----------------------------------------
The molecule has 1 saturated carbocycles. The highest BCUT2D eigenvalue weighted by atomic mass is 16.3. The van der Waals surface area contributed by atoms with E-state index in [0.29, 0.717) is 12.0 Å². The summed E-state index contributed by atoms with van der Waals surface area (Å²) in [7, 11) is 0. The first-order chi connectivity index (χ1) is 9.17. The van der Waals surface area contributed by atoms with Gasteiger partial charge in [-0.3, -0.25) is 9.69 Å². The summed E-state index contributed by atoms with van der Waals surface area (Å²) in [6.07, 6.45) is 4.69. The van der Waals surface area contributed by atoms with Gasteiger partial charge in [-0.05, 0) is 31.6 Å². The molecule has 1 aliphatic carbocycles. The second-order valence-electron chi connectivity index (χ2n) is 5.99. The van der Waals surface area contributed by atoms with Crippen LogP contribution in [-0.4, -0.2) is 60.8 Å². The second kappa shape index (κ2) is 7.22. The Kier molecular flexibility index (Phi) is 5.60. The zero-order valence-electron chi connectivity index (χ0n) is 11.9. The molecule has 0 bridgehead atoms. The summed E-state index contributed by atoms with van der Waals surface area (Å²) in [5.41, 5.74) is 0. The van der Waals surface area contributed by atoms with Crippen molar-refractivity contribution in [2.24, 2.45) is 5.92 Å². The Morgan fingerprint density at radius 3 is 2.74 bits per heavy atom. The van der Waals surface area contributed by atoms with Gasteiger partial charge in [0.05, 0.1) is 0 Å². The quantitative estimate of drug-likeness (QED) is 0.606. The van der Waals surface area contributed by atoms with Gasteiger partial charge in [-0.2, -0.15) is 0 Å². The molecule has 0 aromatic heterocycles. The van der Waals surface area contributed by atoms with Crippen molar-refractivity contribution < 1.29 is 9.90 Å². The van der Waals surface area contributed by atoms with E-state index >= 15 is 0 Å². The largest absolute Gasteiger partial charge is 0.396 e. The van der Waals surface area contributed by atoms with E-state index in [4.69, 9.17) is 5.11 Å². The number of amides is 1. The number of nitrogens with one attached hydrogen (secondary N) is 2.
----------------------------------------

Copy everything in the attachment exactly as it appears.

The molecule has 1 saturated carbocycles. The highest BCUT2D eigenvalue weighted by atomic mass is 16.3. The van der Waals surface area contributed by atoms with E-state index in [0.29, 0.717) is 12.0 Å². The summed E-state index contributed by atoms with van der Waals surface area (Å²) in [7, 11) is 0. The first-order chi connectivity index (χ1) is 9.17. The van der Waals surface area contributed by atoms with Gasteiger partial charge in [-0.3, -0.25) is 9.69 Å². The summed E-state index contributed by atoms with van der Waals surface area (Å²) in [6.07, 6.45) is 4.69. The van der Waals surface area contributed by atoms with Gasteiger partial charge in [-0.05, 0) is 31.6 Å². The molecule has 1 aliphatic carbocycles. The second-order valence-electron chi connectivity index (χ2n) is 5.99. The van der Waals surface area contributed by atoms with Crippen LogP contribution in [-0.4, -0.2) is 60.8 Å². The second kappa shape index (κ2) is 7.22. The Kier molecular flexibility index (Phi) is 5.60. The zero-order valence-electron chi connectivity index (χ0n) is 11.9. The molecule has 0 bridgehead atoms. The summed E-state index contributed by atoms with van der Waals surface area (Å²) in [5.41, 5.74) is 0. The van der Waals surface area contributed by atoms with Crippen molar-refractivity contribution in [2.24, 2.45) is 5.92 Å². The Morgan fingerprint density at radius 3 is 2.74 bits per heavy atom. The van der Waals surface area contributed by atoms with Gasteiger partial charge in [0.05, 0.1) is 0 Å². The quantitative estimate of drug-likeness (QED) is 0.606. The van der Waals surface area contributed by atoms with Gasteiger partial charge in [-0.2, -0.15) is 0 Å². The molecule has 0 aromatic heterocycles. The van der Waals surface area contributed by atoms with Crippen molar-refractivity contribution < 1.29 is 9.90 Å². The van der Waals surface area contributed by atoms with E-state index >= 15 is 0 Å². The largest absolute Gasteiger partial charge is 0.396 e. The van der Waals surface area contributed by atoms with E-state index in [4.69, 9.17) is 5.11 Å². The number of amides is 1. The number of nitrogens with one attached hydrogen (secondary N) is 2.